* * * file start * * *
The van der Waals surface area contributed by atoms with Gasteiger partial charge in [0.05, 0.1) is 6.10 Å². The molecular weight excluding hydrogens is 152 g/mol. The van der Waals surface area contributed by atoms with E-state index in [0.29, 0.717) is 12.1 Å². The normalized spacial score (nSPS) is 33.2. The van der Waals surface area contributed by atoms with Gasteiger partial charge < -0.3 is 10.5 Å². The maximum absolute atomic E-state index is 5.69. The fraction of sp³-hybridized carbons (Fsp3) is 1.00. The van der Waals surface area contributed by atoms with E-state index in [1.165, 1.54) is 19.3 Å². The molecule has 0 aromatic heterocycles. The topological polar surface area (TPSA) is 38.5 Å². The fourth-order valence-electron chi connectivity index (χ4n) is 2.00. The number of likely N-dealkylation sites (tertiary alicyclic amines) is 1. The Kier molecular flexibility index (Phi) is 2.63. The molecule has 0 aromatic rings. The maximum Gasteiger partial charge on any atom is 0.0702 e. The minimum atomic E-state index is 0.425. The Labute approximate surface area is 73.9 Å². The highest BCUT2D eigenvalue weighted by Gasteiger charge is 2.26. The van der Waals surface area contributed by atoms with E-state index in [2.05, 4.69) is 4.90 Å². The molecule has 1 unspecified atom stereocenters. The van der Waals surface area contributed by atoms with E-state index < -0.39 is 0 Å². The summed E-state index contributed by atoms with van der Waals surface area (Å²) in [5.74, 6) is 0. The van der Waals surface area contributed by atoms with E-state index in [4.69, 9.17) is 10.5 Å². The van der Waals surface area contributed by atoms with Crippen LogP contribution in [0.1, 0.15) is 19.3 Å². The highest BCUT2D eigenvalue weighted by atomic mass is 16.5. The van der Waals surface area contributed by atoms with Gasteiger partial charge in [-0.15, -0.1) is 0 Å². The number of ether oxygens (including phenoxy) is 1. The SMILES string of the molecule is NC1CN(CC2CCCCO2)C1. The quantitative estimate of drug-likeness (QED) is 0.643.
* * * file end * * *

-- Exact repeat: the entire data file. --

The van der Waals surface area contributed by atoms with Gasteiger partial charge in [0.05, 0.1) is 6.10 Å². The molecular weight excluding hydrogens is 152 g/mol. The van der Waals surface area contributed by atoms with E-state index in [0.29, 0.717) is 12.1 Å². The normalized spacial score (nSPS) is 33.2. The van der Waals surface area contributed by atoms with Gasteiger partial charge < -0.3 is 10.5 Å². The maximum absolute atomic E-state index is 5.69. The fraction of sp³-hybridized carbons (Fsp3) is 1.00. The van der Waals surface area contributed by atoms with E-state index in [1.165, 1.54) is 19.3 Å². The molecule has 0 aromatic heterocycles. The topological polar surface area (TPSA) is 38.5 Å². The fourth-order valence-electron chi connectivity index (χ4n) is 2.00. The number of likely N-dealkylation sites (tertiary alicyclic amines) is 1. The Kier molecular flexibility index (Phi) is 2.63. The molecule has 0 aromatic rings. The maximum Gasteiger partial charge on any atom is 0.0702 e. The minimum atomic E-state index is 0.425. The Labute approximate surface area is 73.9 Å². The highest BCUT2D eigenvalue weighted by Gasteiger charge is 2.26. The van der Waals surface area contributed by atoms with E-state index in [2.05, 4.69) is 4.90 Å². The molecule has 1 unspecified atom stereocenters. The van der Waals surface area contributed by atoms with E-state index < -0.39 is 0 Å². The summed E-state index contributed by atoms with van der Waals surface area (Å²) in [5.74, 6) is 0. The van der Waals surface area contributed by atoms with E-state index in [4.69, 9.17) is 10.5 Å². The van der Waals surface area contributed by atoms with Crippen LogP contribution in [0.1, 0.15) is 19.3 Å². The highest BCUT2D eigenvalue weighted by atomic mass is 16.5. The van der Waals surface area contributed by atoms with Gasteiger partial charge in [-0.15, -0.1) is 0 Å². The number of ether oxygens (including phenoxy) is 1. The SMILES string of the molecule is NC1CN(CC2CCCCO2)C1. The quantitative estimate of drug-likeness (QED) is 0.643.